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Essential Decision Making Styles & When to Use Them - HRDQ

Essential Decision Making Styles & When to Use Them

As a leader, it’s imperative to have sharp decision-making skills. Whether you’re under pressure or your team is looking to you for direction, having the ability to make confident decisions is a must. Here, we’ll walk you through the four essential decision-making styles and discuss when to use them so you can better lead your team.

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If you are an autocratic leader, you likely favor the directive decision-making style. Those who prefer this style make judgments based on their own experiences and opinions without the input of others. While these types of decision-makers are often rational, straightforward, and quick to choose, they also have no patience for ambiguity. They have difficulty taking advice and responding to those who disagree with their decisions, which can have a negative effect on employee morale.

Directive decision making works very well in the following situations:

  • A team lacks direction and needs to be told exactly how to get back on track.
  • When a high-pressure decision must be made. Directive decision-makers often thrive in stressful conditions due to their ability to make choices quickly and rationally.
  • When it’s important to have a clear chain of command. In many work settings, knowing who to bring a critical problem to is important to getting it resolved quickly and correctly.
  • Environments that don’t require creativity. The directive decision-making style works best when workers don’t feel the need to break away from the norm, are content with following set rules, and enjoy their daily routine.


You can trust that a conceptual decision-maker will take every possibility and perspective into account before coming to a conclusion. They enjoy creating holistic, long-term plans that benefit multiple people and scenarios. Conceptual decision-makers rarely follow a narrow-minded path that simply gets you from “Point A” to “Point B.” However, because they must take so many views into account, it’s not viable for them to have and understand all the data involved for each possibility. While they aren’t bothered when lacking data, they are not as equipped to make choices that drive immediate results and provide solutions that have no room for errors.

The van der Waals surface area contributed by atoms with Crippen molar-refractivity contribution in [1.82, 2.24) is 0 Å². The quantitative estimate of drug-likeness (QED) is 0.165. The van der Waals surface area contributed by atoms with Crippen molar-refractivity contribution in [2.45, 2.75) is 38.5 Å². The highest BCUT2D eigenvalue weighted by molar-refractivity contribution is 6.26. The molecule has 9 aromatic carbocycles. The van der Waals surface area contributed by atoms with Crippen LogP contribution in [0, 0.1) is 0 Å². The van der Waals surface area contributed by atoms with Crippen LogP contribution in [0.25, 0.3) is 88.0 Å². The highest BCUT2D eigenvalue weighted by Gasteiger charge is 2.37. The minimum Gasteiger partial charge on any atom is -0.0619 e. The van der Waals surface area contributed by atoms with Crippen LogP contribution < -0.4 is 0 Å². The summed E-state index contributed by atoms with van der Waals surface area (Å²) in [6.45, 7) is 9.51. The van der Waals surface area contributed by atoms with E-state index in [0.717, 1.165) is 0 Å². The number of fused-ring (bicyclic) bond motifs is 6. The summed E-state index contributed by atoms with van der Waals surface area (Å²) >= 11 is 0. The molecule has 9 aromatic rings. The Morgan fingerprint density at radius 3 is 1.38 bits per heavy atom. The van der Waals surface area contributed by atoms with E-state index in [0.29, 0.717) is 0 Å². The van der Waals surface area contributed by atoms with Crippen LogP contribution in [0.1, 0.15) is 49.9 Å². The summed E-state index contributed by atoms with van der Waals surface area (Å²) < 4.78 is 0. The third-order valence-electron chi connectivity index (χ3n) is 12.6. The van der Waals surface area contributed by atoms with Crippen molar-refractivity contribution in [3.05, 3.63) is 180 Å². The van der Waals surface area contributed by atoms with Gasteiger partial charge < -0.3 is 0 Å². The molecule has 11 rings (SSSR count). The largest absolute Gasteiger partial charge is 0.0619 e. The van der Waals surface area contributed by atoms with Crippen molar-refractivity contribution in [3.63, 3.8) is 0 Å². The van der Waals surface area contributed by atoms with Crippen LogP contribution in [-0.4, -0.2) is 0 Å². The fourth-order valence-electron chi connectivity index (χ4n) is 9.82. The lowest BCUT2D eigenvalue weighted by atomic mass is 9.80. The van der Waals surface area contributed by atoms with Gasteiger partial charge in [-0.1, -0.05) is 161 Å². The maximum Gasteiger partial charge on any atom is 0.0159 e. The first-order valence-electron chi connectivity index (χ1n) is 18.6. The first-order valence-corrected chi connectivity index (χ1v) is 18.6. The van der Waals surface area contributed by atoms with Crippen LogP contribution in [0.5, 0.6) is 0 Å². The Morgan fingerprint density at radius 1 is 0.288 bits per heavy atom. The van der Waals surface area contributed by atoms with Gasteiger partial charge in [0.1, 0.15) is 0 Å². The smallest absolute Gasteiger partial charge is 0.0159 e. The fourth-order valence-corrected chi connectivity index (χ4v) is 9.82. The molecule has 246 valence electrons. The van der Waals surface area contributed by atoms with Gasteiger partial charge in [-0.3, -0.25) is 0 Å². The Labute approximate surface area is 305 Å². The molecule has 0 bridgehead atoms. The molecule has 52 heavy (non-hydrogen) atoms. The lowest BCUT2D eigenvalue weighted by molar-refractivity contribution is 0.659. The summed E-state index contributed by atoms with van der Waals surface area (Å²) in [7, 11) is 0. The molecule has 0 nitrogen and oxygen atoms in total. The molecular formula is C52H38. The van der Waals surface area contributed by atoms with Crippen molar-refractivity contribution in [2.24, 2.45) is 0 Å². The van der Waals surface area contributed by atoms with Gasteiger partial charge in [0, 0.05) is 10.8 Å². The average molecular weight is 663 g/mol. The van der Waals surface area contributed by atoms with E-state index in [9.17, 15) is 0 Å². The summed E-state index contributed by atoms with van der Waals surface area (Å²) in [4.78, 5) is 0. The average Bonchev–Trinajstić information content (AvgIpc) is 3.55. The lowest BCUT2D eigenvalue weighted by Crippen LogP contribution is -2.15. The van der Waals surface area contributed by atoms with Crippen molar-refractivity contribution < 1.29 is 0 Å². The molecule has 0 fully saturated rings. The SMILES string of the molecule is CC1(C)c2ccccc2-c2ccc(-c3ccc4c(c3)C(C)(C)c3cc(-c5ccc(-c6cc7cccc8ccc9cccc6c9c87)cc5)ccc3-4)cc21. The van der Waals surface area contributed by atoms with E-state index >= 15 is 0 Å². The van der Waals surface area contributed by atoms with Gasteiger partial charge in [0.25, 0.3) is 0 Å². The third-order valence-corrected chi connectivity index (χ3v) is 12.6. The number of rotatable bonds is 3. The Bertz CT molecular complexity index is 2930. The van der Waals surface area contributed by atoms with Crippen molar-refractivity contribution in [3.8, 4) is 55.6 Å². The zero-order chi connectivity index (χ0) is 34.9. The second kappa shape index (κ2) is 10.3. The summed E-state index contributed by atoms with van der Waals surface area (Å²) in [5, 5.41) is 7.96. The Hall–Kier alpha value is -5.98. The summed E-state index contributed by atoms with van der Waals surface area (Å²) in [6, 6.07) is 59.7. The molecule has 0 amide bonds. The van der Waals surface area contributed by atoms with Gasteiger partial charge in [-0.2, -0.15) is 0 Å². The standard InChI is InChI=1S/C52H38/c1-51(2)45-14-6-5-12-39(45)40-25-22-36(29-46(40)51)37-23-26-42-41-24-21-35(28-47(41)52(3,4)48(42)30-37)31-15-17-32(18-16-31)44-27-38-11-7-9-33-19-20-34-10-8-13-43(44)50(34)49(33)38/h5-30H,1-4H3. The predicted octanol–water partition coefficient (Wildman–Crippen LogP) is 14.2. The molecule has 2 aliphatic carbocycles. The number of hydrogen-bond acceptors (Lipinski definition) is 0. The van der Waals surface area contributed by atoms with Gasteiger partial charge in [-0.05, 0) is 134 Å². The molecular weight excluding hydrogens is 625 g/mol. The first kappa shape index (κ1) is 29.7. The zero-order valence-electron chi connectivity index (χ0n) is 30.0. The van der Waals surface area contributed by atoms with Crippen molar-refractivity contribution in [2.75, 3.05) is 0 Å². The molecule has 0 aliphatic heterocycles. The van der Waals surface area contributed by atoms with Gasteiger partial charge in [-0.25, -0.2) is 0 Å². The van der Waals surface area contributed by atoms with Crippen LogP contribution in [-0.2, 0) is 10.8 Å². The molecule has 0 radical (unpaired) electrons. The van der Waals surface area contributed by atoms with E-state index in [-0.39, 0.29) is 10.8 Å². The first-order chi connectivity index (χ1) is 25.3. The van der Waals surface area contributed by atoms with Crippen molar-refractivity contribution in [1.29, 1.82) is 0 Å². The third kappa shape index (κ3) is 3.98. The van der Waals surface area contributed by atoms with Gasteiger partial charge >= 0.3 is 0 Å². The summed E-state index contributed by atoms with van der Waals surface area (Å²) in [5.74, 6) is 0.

Conceptual decision making works well when:

  • You have the time and resources to test multiple solutions before coming to a final consensus.
  • There are competing ideas that must be taken into consideration in order to reach a decision.
  • You often deal with unpredictable environments that require creative and innovative ideas to move forward.
  • Long-term solutions must be made that benefit the overall health of the company, employees, or the situation in question.


The analytical decision-making style is all about having the facts, information, and data to support a solution. These kinds of decision-makers will “fact check” their conclusion by requesting information from others and asking advice to confirm or deny the decision they’ve reached. Their attention to detail allows them to be comfortable with ambiguous situations, but this style can also be quite time-consuming. If you need a judgment call made immediately, analytical decision-makers won’t be best for the task.

However, the analytical style does work well in the following settings:

  • When there is little room for error. Analytical decision-makers will carefully examine data to ensure they reach the most accurate solution possible.
  • Low-stress situations in which large decisions do not need to be made very quickly.
  • When a cause-and-effect relationship needs to be determined. Analytical decision-makers are experts and rifling through information to identify correlations.
  • When working with a diverse team of experts that can provide information on many facets of the problem at hand.


The behavioral decision-making style is a group-oriented approach to reaching solutions. Those who prefer this model care deeply about the knowledge and information each team member has to offer about the problem. They’ll often hold open discussions to brainstorm pros and cons that will help them determine the best course of action. Ultimately, the final decision is left up to the leader to make.

The behavioral decision-making style is beneficial when:

  • Your goal is to appease the group by coming to a decision that takes each individual into account.
  • Dealing with low-stress decisions. Behavioral decision makers handle conflict poorly and can become overwhelmed when a high-impact solution must be reached.
  • Making changes to company culture. Employee input is imperative to understanding what your team wants to see improve in the workplace.
  • You’re not searching for an emerging pattern, but rather reaching conclusions based off of past experiences.

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We hope you've enjoyed learning about these four essential decision-making styles and when to use them. If you’d like to improve your decision-making skills, explore the full HRDQ Decision Making training materials collection today! Our training consultants are here to equip you with the tools you need to thrive. Soon, you’ll be making more confident and effective decisions than ever before. Start improving today!

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About our author

Bradford R. Glaser

Brad is President and CEO of HRDQ, a publisher of soft-skills learning solutions, and HRDQ-U, an online community for learning professionals hosting webinars, workshops, and podcasts. His 35+ years of experience in adult learning and development have fostered his passion for improving the performance of organizations, teams, and individuals.